More on Chinese and American Schools

Editor’s Note: This article previously appeared in a different format as part of The Atlantic’s Notes section, retired in 2021.
High school students in a rural school in Gansu province, western China, 2009 (James Fallows)

Two days ago I mentioned an interesting site by a high school student named Jocelyn Reckford, who had spent half of her elementary-school years in a Chinese public school and half in a public school in North Carolina. Her site tries to enumerate the strengths and weaknesses of the two systems as she experienced them.

Now, some response. First from Freddie deBoer of Purdue, who writes about the products of Chinese education as he sees them in the United States. He starts with a link to an item in Forbes, about China’s “stunning” superiority to the United States in a number of measures of academic performance.

This Forbes column makes a point very similar to one I stressed five years ago: that for all the obvious problems of U.S. education, and all the obvious strengths of China’s, these comparative rankings are deeply misleading. They usually take a handful of most elite, highest-performing schools in China (typically in Shanghai) and measure their graduates’ test scores against the whole sprawling expanse of U.S. student performance. DeBoer goes on to say:

As someone who works in a university with a very large Chinese population (around 6000 students) and in the world of assessment of second language skills, I can say that there is a widespread, but often little-discussed, feeling that this [JF: “this”=the test-score mismatch] is not the only way that China's supposed educational advantages are being oversold.

In particular, there's a great deal of discussion about a perceived disconnect between the applications of Chinese undergraduates and their actual abilities when they arrive on campus, particularly when it comes to their English-language ability. There's been some recent reporting on this, for instance here and here.

But it's hard to talk about these things. First, the US college system is now deeply dependent on the sky-high tuition that international students pay; here at Purdue, it's often said that the international students are essentially subsidizing the in-state tuition for Indiana students. Many schools are massively dependent on international student dollars, and Chinese student dollars particularly -- which means we're massively exposed to fluctuations in the Chinese economy.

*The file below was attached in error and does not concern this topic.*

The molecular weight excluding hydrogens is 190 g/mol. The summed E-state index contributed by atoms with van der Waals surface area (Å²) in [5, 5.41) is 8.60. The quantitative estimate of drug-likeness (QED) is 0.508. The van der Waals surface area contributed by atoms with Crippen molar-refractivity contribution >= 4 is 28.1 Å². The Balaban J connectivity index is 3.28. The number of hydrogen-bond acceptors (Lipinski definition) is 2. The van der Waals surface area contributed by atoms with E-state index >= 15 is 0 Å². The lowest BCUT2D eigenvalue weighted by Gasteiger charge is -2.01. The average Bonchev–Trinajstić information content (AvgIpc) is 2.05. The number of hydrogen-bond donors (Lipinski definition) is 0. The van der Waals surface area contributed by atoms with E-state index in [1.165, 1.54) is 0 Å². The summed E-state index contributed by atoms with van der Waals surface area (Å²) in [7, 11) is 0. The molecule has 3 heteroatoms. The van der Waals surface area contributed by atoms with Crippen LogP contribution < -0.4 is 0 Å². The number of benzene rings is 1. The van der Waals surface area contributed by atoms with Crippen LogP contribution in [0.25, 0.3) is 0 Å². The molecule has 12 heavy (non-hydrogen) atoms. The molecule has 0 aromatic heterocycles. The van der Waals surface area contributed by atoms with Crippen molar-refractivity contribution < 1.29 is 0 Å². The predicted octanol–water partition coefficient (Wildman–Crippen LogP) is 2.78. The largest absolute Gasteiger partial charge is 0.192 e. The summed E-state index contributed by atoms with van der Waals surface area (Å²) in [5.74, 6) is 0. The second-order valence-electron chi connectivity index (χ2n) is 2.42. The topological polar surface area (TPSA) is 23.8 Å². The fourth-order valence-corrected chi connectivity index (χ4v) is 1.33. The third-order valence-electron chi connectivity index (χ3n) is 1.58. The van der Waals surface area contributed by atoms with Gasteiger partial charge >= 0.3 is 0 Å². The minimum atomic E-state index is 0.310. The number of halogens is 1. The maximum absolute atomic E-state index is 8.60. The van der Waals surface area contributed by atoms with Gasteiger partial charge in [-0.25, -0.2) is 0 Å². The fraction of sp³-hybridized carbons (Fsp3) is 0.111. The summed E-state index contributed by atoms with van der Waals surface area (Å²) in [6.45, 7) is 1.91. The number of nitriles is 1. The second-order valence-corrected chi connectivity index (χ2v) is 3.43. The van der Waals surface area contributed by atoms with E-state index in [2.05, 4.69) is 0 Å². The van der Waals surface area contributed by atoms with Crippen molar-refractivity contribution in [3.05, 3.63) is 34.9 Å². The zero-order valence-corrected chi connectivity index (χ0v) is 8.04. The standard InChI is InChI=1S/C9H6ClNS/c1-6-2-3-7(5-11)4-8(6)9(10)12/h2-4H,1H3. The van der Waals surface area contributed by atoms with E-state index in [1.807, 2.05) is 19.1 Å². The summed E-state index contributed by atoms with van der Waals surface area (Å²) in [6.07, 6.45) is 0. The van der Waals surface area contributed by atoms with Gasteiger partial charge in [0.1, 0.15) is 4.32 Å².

Second, a lot of the people who are in the best position to identify these problems, people like myself working in linguistics or English or second language writing, are also those who have worked for years to make American colleges more open and accepting towards international students. People from that world are naturally loath to say anything that might be seen as perpetuating stigma.

Regardless of the broader truth, I do think it's worth saying that many people I know are absorbing a deeply incomplete picture of the  Chinese education system, particularly when it comes to the international metrics on which China does so well. There are untold millions of Chinese students struggling in rural poverty, who we have a lot of reason to expect would not perform nearly as well as their counterparts in China's urban enclaves, but they are written out of the data in many ways. Any discussion of American schooling in comparison to Chinese has to consider that aspect.

I agree, and have tried to emphasize this point in reports from some of the vast developing-but-still-poor reaches of interior China. I don’t imagine that the students you see in the opening photo are factored into the international comparison. One more response after the jump.


A reader with experience in Taiwan writes to say that the elementary-school site offers ...

… a good overall comparison of two starkly different school systems. The money quote [from the site] was:

“In many cases, the teachers would like to take a lesson from American schools and concentrate more on imagination and resourcefulness.  They say it is the parents who want to keep the focus on objective assignments, drills, and tests to prepare students for exams.  The dreaded college entrance exam, the gao kao, looms like a storm cloud over the entire school experience.”

Same happened some years ago in Taiwan. Teachers wanted to focus more on student health so tried to increase time spent on PE. The experiment ended when parents forced teachers to stop wasting time on PE, and to get back to preparing for the Gao Kao (Lien Kao in Taiwan).

Any understanding of Chinese culture has to begin with how a "repeat after me" education focussed entirely on objective tests affects communication skills, analytic thinking, teamwork, creativity, imagination and initiative.   

China does not have to be Westernized but it does need to be modernized, and that starts with changing the education system. I have no idea how that might be done.